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Egbert van der Poel, Dutch, 1621-1664: Family in an Interior at Night, c. 1650-55 

Hav­ing just fin­ished breast­feed­ing her child, a woman warms her­self by a small fire togeth­er with her hus­band. Her older child stands par­tial­ly obscured by the wood­en par­ti­tion at the right where farm­ing tools and out­door appar­el rest, indi­cat­ing a rural set­ting. A sin­gle lamp hang­ing from a post on the table illu­mi­nates the quiet scene and reveals the fam­i­ly’s indi­gence. No food is vis­i­ble, and the pitch­ers, plates, and bas­kets appear empty. A rare draw­ing by Egbert Lieven­sz van der Poel, and his only extant inte­ri­or scene in this medi­um, it demon­strates the artist’s com­mand of light in a night­time set­ting, but also his sen­si­tiv­i­ty to the hard­ships of rural work­ing-class people.

This work by the Delft artist Egbert Lieven­sz van der Poel dis­plays his pen­chant for explor­ing the sub­tle light­ing effects cre­at­ed by fire and lamp­light at night. Draw­ings by the artist are exceed­ing­ly rare, per­haps num­ber­ing no more than ten sheets.1

In this signed and fin­ished draw­ing, strong light emanates from a lamp hang­ing from a post set on the table, cre­at­ing a study in reflec­tions across fig­ures and objects. The man, woman, and one of their chil­dren have their hands spread out to warm them­selves over a mod­est fire placed in a bra­zier on the floor, while a sec­ond child can be seen in the shad­ows to the right. Farm imple­ments estab­lish the rural set­ting and the occu­pa­tion of the hus­band, and the over­all image is one of com­pla­cent har­mo­ny among sim­ple sur­round­ings. Their com­pla­cen­cy, how­ev­er, seems col­ored by a cer­tain hard­ship. The fam­i­ly sits in a cold room in tat­tered clothes, with only a sparse pile of kin­dling by the farmer’s feet. No obvi­ous food or food stores are in plain sight, but rather a num­ber of sug­ges­tive­ly empty pitch­ers, plates, and bas­kets. Enhanc­ing the poignan­cy of the scene is that the moth­er has just fin­ished breast­feed­ing her tod­dler son, who hud­dles for warmth between her legs, hold­ing his hands above the fire in imi­ta­tion of hers.2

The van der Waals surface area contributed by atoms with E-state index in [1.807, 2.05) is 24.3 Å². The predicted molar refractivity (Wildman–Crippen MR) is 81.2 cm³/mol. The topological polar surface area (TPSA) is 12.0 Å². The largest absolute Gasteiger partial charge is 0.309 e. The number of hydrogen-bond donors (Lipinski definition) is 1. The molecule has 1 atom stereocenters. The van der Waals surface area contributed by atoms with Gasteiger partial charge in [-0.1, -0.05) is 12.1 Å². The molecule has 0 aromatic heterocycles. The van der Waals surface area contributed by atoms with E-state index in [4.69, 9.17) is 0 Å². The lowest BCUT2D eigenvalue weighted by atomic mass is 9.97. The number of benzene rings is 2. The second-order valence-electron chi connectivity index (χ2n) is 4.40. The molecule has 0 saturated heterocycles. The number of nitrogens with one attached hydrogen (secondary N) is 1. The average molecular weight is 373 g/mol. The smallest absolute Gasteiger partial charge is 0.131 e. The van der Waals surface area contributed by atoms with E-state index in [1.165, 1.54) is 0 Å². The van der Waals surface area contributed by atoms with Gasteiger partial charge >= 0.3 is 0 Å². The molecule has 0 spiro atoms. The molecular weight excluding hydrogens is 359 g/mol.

Although he remains under­stud­ied today, Van der Poel was a rel­a­tive­ly pop­u­lar artist in Delft, join­ing the guild there in 1650 after hav­ing already been active as a painter for about a decade.3

He appears to have known Johannes Ver­meer (1632– 1675) and his fam­i­ly quite well, although they shared dif­fer­ent artis­tic con­cerns.4

Van der Poel began as a devot­ed painter of pro­sa­ic inte­ri­ors, farm­yard scenes, and coastal moon­lit land­scapes. His sub­ject mat­ter took a dra­mat­ic turn later in his career to scenes of dis­as­ter, espe­cial­ly those with burn­ing build­ings.5

He repeat­ed­ly paint­ed images of the famous gun­pow­der mag­a­zine explo­sion (the great Delft don­der­slag, or thun­der­clap”) that took place on Octo­ber 12, 1654, killing numer­ous inhab­i­tants and destroy­ing a sig­nif­i­cant por­tion of the city.6

The most famous vic­tim was Van der Poel’s neigh­bor and col­league, Carel Fab­ri­tius (1622 – 1654). Far more sig­nif­i­cant­ly for Van der Poel, the explo­sion appears to have claimed the life of one of his daugh­ters, direct­ly after which the artist and his fam­i­ly moved to Rot­ter­dam.7

Schol­ars nat­u­ral­ly spec­u­late about the degree to which we can impute trau­ma as a rea­son that he repeat­ed­ly returned to paint­ing that dis­as­ter, along with a host of other fire scenes both real and imag­i­nary. What­ev­er the case, Van der Poel’s bran­t­jes (lit­tle fire scenes), as they were called in con­tem­po­rary inven­to­ries, proved pop­u­lar enough that in 1698 the Rot­ter­dam chron­i­cler Ger­ard van Spaan called him the best painter of fire in the Nether­lands.” 8